Book: At the Close of Play: My Autobiography
Author: Ricky Ponting
Publisher: Harper Sport
Pages: 700 pages
price: Rs 999
There is something about cricket that separates the captain from not just the rest of his squad,but also in an indeterminate yet substantial way the rest of his playing profile. When a cricketer has captained his national side for long enough,any appraisal of his possibly considerable career stats as a batsman,bowler or wicket-keeper fades somewhat against the temperament and style he brought to his captaincy. A review of Ricky Pontings autobiography is not the place to buttress the argument by a comparative study of,say,Sourav Ganguly and Sachin Tendulkar. Or even of Ponting and Adam Gilchrist. But in reading this doorstopper of a book,at 700 pages,with frequent asides in densely packed text on everything from winning and losing to various lists of greats amongst the men he played against,his straight-talking account leaves you wondering about the exact nature of his special place in the sport.
The Australians make a production,a deeply felt one,of acquisition of the Baggy Green to mark the induction of a cricketer in a Test team. And as far as captaincy of the Australian cricket team went,Ricky Ponting had a tough act to follow. His predecessors had stamped their personalities on the job designation. Let alone Allan Border earlier,his two immediate predecessors were formidable. Mark Taylor had barely left the game when umpires would routinely lapse into recollections of what a pleasure it would be officiate a game with him around. Taylor,of course,also left us wondering for ever afterwards about whether it was the Australian in him or it was just him that inspired him to declare the innings when he had equaled Don Bradmans highest Test score,to push for victory and (perhaps) pay tribute to the great man. Steve Waugh brought his own brand of grittiness to the field,and he dominated the chatter with his strategising and tactics besides the charity work here in India,showing himself to be less insular towards the subcontinent at a time when his mates were rumoured to come visiting with bags of canned pasta to avoid local food.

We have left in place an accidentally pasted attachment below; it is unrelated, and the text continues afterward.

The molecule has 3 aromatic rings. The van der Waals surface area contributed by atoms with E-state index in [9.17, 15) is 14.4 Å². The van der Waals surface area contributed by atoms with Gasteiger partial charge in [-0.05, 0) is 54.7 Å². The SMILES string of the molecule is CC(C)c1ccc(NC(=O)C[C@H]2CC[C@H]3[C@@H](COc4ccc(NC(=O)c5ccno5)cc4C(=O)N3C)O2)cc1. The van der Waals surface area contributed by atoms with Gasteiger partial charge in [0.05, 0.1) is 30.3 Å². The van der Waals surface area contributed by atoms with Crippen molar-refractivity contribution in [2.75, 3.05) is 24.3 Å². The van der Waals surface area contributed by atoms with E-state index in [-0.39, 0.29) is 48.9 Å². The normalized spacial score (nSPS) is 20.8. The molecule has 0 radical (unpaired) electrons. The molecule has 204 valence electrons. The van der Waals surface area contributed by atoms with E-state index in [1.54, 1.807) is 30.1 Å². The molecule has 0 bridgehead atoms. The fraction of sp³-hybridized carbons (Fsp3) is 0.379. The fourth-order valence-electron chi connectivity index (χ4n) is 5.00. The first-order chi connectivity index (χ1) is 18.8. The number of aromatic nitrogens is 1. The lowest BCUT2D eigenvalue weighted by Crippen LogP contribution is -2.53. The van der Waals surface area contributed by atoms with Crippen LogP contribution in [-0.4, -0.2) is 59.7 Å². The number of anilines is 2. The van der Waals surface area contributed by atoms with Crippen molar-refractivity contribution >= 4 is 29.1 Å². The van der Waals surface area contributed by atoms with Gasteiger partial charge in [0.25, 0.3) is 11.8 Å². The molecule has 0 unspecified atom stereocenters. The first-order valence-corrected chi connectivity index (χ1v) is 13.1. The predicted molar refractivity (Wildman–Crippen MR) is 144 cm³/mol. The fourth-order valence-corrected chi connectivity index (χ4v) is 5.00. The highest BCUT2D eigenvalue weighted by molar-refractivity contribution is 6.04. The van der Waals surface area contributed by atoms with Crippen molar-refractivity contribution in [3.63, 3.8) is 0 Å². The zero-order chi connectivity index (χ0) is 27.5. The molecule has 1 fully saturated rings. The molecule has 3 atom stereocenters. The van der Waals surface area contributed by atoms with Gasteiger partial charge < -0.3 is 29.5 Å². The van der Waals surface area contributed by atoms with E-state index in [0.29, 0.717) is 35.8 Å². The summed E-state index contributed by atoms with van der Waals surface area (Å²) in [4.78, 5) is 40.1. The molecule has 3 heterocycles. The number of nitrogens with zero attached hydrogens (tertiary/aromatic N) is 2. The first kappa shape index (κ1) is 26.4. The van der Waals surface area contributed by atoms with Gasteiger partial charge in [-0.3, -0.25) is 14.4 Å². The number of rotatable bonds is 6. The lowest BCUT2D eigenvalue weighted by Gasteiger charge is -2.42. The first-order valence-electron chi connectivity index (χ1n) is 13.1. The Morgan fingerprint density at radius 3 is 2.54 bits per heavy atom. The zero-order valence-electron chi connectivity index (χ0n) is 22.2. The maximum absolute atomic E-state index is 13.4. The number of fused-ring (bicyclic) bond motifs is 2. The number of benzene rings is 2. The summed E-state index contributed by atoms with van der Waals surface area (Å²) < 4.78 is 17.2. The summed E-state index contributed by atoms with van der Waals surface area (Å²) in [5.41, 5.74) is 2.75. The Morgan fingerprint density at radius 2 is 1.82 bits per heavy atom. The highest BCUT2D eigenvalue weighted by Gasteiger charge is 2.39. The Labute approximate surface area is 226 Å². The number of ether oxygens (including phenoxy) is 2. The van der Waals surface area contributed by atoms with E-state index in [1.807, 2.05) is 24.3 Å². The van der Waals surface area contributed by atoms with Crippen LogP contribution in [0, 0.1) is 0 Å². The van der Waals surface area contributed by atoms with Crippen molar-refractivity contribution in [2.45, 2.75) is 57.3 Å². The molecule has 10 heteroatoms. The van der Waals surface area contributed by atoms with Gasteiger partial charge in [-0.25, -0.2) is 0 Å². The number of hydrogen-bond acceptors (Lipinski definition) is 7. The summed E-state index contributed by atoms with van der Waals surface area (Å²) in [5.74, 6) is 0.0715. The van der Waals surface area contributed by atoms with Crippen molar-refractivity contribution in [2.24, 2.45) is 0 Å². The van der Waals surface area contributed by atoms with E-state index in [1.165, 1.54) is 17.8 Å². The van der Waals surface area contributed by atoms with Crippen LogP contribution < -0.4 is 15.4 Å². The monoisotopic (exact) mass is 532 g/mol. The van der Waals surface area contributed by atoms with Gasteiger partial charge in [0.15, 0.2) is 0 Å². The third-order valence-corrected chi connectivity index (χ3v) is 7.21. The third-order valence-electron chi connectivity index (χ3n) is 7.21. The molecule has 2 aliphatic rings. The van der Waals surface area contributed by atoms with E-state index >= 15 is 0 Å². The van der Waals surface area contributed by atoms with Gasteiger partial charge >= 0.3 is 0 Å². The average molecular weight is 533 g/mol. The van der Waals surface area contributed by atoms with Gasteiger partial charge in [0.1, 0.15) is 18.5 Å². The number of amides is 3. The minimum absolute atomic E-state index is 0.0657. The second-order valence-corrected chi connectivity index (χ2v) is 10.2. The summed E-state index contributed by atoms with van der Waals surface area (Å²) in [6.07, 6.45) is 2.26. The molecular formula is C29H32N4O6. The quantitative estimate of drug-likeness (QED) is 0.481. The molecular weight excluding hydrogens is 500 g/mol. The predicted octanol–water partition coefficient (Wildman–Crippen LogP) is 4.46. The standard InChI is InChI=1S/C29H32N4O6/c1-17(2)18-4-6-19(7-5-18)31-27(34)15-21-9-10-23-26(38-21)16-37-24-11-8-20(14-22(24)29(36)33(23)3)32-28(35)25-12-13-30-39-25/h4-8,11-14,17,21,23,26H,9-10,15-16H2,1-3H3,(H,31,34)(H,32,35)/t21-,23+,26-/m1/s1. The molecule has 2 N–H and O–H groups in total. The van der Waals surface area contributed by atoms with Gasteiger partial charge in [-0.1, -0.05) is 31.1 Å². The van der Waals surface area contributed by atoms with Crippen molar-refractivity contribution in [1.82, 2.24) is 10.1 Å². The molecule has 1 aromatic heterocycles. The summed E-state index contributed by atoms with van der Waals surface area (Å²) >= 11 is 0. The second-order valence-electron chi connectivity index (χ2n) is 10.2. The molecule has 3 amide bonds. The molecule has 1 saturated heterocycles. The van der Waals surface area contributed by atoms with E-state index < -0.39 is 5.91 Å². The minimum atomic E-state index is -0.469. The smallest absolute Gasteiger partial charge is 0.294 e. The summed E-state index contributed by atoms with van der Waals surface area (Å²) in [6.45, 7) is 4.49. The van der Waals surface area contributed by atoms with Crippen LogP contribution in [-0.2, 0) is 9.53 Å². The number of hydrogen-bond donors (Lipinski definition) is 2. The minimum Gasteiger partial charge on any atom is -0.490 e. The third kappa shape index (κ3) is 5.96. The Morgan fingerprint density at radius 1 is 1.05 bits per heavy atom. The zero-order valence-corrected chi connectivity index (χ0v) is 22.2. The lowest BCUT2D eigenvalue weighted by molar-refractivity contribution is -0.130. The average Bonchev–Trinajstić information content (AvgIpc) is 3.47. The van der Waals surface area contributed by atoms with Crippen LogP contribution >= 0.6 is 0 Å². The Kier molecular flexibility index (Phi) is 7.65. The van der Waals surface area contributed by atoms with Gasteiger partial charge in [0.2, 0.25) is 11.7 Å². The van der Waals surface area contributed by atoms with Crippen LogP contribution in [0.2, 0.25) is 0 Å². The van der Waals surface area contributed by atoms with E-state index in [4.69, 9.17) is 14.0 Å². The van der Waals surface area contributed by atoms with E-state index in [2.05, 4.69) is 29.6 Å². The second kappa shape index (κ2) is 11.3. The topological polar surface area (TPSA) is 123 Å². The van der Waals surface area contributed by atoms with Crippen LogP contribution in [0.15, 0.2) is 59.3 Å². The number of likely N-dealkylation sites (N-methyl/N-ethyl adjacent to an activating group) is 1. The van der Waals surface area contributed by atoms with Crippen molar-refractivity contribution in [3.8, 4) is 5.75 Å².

From them,Ponting took over the captaincy of what was,a decade ago,the worlds most fearsome cricket side. It was not just that Australia were winning most of what came their way; they were considered to be on the verge of taking the game into an orbit away from the rest. It appears ridiculous today,but a decade ago their coach would hold forth on how Australia had become the mean machine they were and go on to add,in equal seriousness,some impossible goal like becoming ambidextrous,and others would sit up and take notice. It was to be the arc of the Age of Ponting to span from this dominance (he made his Test debut in 1995,the year Australia took the baton from the West Indies) to its eventual decline (if only to the level of the rest of the fray,winning some and now also losing some). It is in this arc that his records fall,the second highest number of Test and ODI runs in the history of the game and the spectacular run at the World Cup.
It comes as a surprise then to find that if there is a theme running through this account of his career is his quest not just for excellence and victory,but also for straight-talking,by his seniors and Cricket Australia and by his competitors. The account is laced with regret,for instance,that the sink or swim ethos of the 1990s deprived him of mentoring that could have kept him from the drinking binges that put question marks on his discipline and also that on the field could have,say,helped him figure out his game quicker.
The book has drawn disapproval from many cricketers,from Shane Warne (for criticising Michael Clarkes leadership) to Anil Kumble (for resurrecting the Monkeygate controversy). But there is a lot more,occasionally drearily so,packed into these pages to detain anybody interested in how the mind of a great sportsperson works,especially one who finds himself managing exceptional dominance and then declining fortunes.